Like the GTO, the Gran Sport was originally an option on one of Buick’s mid-sized cars, the Skylark, created by squeezing a 6.5-litre engine into it in 1965. It sold 16,000 in the first year before gaining a brand new engine and becoming a stand alone model in coupe, sedan and convertible forms in 1967. The range was subject to continuous improvements and like all American cars, annually styling and performance revisions with output reaching a rumoured 390bhp in 1968 although to get round parent company GM’s power restrictions, Buick engineers claimed ‘just’ 345 horses. The ultimate GS came around in 1970 when GM dropped its engine size restrictions so the engineers promptly stuffed a 7.5-litre engine under the hood which produced a monstrous 501lb/ft of torque and an alleged 400bhp. When teamed up with the GSX body kit (available only in yellow or white) and beefed up suspension the GS was a formidable player from a firm not known for performance.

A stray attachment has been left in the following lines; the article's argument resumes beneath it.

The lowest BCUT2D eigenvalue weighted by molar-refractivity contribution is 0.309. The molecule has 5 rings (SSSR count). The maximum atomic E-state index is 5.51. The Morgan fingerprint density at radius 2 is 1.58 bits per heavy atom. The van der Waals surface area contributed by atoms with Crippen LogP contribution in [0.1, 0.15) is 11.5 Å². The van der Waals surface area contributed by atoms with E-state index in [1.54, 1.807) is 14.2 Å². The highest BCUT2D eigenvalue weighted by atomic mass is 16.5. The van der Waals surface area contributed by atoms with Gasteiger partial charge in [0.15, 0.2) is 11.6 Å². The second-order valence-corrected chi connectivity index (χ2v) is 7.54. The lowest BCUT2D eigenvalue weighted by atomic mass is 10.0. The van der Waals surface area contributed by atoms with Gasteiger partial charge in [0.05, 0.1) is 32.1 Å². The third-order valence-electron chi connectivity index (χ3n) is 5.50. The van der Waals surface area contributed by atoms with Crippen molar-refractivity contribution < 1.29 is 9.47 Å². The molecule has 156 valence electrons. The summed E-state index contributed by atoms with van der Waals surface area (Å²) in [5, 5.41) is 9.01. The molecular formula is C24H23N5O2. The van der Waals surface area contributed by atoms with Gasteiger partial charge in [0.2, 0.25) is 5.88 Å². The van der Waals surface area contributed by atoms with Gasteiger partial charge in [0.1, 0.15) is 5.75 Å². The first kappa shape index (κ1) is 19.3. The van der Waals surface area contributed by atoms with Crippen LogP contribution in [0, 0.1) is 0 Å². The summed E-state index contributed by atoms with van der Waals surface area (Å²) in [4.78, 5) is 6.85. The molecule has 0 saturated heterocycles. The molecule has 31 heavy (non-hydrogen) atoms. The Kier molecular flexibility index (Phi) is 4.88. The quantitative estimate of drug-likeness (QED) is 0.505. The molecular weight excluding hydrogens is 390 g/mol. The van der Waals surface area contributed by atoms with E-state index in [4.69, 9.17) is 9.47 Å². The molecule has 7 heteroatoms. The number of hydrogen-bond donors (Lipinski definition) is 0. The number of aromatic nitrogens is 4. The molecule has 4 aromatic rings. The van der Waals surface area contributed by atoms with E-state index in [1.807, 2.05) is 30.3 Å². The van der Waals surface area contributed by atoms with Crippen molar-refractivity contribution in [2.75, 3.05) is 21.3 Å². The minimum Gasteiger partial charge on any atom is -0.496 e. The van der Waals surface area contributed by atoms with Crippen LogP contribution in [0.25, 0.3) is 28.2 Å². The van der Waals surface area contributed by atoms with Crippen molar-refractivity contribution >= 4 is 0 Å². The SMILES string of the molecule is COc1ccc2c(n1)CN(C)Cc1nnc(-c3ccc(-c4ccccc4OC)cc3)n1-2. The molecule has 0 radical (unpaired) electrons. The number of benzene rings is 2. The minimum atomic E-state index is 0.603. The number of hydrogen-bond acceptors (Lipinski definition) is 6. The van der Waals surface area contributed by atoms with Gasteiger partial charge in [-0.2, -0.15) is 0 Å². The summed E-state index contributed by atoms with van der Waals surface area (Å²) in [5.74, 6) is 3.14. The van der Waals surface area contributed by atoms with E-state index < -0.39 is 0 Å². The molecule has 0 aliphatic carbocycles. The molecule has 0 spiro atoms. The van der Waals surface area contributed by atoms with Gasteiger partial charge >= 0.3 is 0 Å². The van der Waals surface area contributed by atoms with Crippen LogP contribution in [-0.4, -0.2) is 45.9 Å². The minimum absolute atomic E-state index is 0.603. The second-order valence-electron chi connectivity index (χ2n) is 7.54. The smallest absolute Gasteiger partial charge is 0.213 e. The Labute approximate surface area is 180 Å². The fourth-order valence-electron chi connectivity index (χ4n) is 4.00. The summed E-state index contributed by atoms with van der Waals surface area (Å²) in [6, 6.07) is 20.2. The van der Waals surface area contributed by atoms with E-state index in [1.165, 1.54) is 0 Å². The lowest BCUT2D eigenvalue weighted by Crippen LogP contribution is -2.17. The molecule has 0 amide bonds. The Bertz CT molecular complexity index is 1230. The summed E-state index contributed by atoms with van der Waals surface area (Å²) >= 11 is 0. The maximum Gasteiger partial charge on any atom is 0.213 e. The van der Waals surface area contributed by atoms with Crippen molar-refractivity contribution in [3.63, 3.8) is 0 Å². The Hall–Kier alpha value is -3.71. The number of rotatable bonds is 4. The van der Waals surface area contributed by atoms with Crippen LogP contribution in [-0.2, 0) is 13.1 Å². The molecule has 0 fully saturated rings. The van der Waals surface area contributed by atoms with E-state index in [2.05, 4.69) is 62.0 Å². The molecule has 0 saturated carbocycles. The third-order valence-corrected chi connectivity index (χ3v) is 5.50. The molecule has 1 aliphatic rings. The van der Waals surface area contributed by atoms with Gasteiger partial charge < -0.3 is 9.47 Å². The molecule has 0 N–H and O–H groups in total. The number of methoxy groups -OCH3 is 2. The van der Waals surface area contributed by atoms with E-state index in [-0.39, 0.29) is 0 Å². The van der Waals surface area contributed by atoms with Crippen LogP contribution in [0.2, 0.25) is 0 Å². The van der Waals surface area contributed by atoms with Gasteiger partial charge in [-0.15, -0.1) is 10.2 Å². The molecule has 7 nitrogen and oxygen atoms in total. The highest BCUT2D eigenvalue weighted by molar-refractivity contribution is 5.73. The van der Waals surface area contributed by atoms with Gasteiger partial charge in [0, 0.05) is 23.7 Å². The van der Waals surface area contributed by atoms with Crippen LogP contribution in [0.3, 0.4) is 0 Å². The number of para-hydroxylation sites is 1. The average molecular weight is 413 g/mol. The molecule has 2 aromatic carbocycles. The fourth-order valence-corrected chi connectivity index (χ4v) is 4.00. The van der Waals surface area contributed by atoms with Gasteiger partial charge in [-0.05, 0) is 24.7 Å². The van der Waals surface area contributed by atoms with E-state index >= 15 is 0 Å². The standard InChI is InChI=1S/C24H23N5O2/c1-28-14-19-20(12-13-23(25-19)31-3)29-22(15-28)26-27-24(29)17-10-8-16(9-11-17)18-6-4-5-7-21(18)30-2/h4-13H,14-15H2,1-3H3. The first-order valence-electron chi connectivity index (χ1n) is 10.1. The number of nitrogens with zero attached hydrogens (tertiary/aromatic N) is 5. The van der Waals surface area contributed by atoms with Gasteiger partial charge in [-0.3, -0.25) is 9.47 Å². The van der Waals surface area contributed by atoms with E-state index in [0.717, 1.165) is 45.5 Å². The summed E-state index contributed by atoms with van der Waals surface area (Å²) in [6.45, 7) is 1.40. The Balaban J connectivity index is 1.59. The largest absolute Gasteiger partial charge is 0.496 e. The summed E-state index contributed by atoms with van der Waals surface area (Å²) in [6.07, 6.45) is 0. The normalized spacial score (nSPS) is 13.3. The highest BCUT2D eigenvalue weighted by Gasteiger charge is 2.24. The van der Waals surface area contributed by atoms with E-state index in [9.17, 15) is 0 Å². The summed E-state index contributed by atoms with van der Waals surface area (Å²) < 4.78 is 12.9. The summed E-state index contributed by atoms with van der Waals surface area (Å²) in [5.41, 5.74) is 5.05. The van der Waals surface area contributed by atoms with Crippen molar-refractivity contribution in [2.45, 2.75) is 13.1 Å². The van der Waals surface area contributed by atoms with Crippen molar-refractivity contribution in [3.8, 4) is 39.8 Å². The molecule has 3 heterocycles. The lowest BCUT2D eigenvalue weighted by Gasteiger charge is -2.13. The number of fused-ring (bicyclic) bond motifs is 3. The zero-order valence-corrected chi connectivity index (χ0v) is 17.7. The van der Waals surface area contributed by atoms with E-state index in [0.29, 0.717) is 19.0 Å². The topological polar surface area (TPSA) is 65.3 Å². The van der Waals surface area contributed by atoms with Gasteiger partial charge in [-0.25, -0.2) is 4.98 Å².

Having watched the runaway success of the Ford Mustang, still the fastest selling sports car in history, GM entered the pony car market with the Camaro in 1967. Chevrolet said the car was named after a slang French word for 'friend' but Ford promptly responded with claims that the word was actually the name of a type of shrimp. When asked, Chevrolet sales executives claimed a Camaro was a: "a small, vicious animal that eats Mustangs". Base models were powered by feeble straight six engines but like the Mustang, the Camaro had a lengthy options list. The most interesting of these was the Z28 package, strictly for those in the know as it wasn’t mentioned in any of the sales brochures. Ticking it got the buyer a 4.9-litre engine, front disc brakes, power steering and four speed manual transmission. Although smaller than the 6.5-litre engine offered in the Camaro SS, the Z28 motor had been developed for racing and offered up to 400bhp. In 1969 GM banned Chevrolet from putting engines larger than 6.6-litres in the Camaro but realising there was a market for ultra-high performance variants, Chevy quietly produced the L-72 variant with a 425bhp, 7.0-litre engine and the extremely rare ZL-1 car with a tyre-shredding.